MADDALENA [softly to the Duke]: Ah no! You must leave.
DUKE [to Maddalena]: In this weather?
SPARAFUCILE [softly to MADDALENA]: It means twenty gold scudi.
MADDALENA: God! What a night this is!
SPARAFUCILE: Sir, may God protect you.
GILDA: Ah, my reason has left me!
Love draws me back . . . Father, forgive me!
[Thunder] What a terrible night!
SPARAFUCILE [throwing MADDALENA a sack]: Mend this sack!
SPARAFUCILE: Because your Apollo, when I've cut his throat,
will wear it when I throw him in the river.
GILDA: I see hell itself!
SPARAFUCILE: Kill the hunchback?
What the devil do you mean?
Am I a thief? Am I a bandit?
What client of mine has ever been cheated?
This man pays me, and I shall deliver.
MADDALENA: Ah, have mercy on him!
SPARAFUCILE: He must die.
MADDALENA: I'll see he escapes in time.
[She runs towards the stairs.]
GILDA: Oh, merciful girl!
SPARAFUCILE [holding her back]: We'd lose the money,
MADDALENA: That's true!
SPARAFUCILE: Don't interfere.
MADDALENA: We must save him.
SPARAFUCILE: If someone else comes here before midnight,
they shall die in his place.
MADDALENA: The night is dark, the weather too stormy;
no one will pass by here at this late hour.
GILDA: Oh, what a temptation! To die for the ingrate?
To die! And my father?… Oh, Heaven, have mercy!
[A distant clock chimes half past eleven.]
SPARAFUCILE: There's still half an hour.
MADDALENA [weeping]: Halt, brother . . .
GILDA: What! A woman like that weeps, and I do nothing to help him!
Ah, even if he betrayed my love
I shall save his life with my own!
[She knocks on the door.]
MADDALENA: A knock at the door?
SPARAFUCILE: It was the wind.
[GILDA knocks again.]
MADDALENA: Someone's knocking, I tell you.
SPARAFUCILE: How strange! Who's there?
GILDA: Have pity on a beggar;
grant him shelter for the night.
MADDALENA: A long night will it be!
SPARAFUCILE: Wait a moment.
MADDALENA: Get on with it!
SPARAFUCILE: Open up!
GILDA: (God! Forgive them!)
MADDALENA, SPARAFUCILE: Enter!
Ivo Vinco (bs), Sparafucile; Fiorenza Cossotto (ms), Maddalena; Renata Scotto (s), Gilda; Chorus and Orchestra of the Maggio Musicale Fiorentino, Gianandrea Gavazzeni, cond. Mercury/Ricordi/BMG, recorded 1960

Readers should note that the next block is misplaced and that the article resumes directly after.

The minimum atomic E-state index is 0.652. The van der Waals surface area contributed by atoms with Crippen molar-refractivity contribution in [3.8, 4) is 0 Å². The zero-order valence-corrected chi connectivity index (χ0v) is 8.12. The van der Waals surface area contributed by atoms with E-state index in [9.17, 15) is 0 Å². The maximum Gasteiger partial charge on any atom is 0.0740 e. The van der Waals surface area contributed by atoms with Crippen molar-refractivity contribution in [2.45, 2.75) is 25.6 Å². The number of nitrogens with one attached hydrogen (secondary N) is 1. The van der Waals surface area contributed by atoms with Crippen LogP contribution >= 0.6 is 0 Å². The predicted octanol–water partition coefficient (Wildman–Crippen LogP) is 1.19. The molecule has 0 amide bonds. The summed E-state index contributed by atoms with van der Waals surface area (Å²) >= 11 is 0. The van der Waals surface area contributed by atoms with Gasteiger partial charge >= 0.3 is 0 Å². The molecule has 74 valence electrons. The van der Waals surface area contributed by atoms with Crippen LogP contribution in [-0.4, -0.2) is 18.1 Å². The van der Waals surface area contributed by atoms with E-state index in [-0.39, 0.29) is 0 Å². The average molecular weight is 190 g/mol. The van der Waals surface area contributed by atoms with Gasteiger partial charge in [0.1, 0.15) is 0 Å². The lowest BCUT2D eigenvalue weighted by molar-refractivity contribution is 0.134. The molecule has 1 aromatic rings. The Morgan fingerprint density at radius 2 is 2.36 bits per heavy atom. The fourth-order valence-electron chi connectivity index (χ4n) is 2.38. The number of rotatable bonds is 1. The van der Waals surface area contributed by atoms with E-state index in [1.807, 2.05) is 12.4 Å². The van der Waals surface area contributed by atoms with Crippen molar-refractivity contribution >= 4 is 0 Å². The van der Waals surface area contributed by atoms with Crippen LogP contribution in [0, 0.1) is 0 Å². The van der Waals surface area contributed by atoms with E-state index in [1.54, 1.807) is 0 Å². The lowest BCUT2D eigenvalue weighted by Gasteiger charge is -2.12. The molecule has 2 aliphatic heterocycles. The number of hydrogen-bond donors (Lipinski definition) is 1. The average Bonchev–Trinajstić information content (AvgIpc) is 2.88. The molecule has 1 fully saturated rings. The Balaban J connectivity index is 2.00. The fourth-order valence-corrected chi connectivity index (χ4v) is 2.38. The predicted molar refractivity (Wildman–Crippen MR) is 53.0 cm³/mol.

NOW LET'S GO STRAIGHT THROUGH THE
RIGOLETTO STORM SCENE (IN ENGLISH!)
We've already heard the Storm Scene straight through in Friday night's preview, and we've got a couple more performances available, which I'll direct you to in a moment. For now, though, I thought we'd listen to this English-language performance.
We pick up just after Rigoletto has sent Gilda home (with instructions to change and leave immediately for Verona), after dragging her out to the godforsaken dilapidated little inn where the assassin he's hired, Sparafucile, has had his sister (and business partner) Maddalena entice the Duke of Mantua. He thought by showing her the Duke's true colors she would get over her infatuation. It didn't work, though. (Just how badly it didn't work we learn when we discover that she's still in the area.
VERDI: Rigoletto: Act III, Storm Scene
[in English] John Rawnsley (b), Rigoletto; John Tomlinson (bs), Sparafucile; Arthur Davies (t), Duke of Mantua; Jean Rigby (ms), Maddalena; Helen Field (s), Gilda; English National Opera Chorus and Orchestra, Mark Elder, cond. EMI/Chandos, recorded 1983
As I mentioned, we've got two more performances of the Storm Scene ready for clicking, following two performances of the first third of Act III, as explained below.
FOR TODAY'S PERFORMANCES OF THE STORM
SCENE, WITH ENGLISH TEXTS, CLICK HERE
BACKING UP, LET'S HEAR JUST HOW WE
GOT TO THE SITUATION OF THE STORM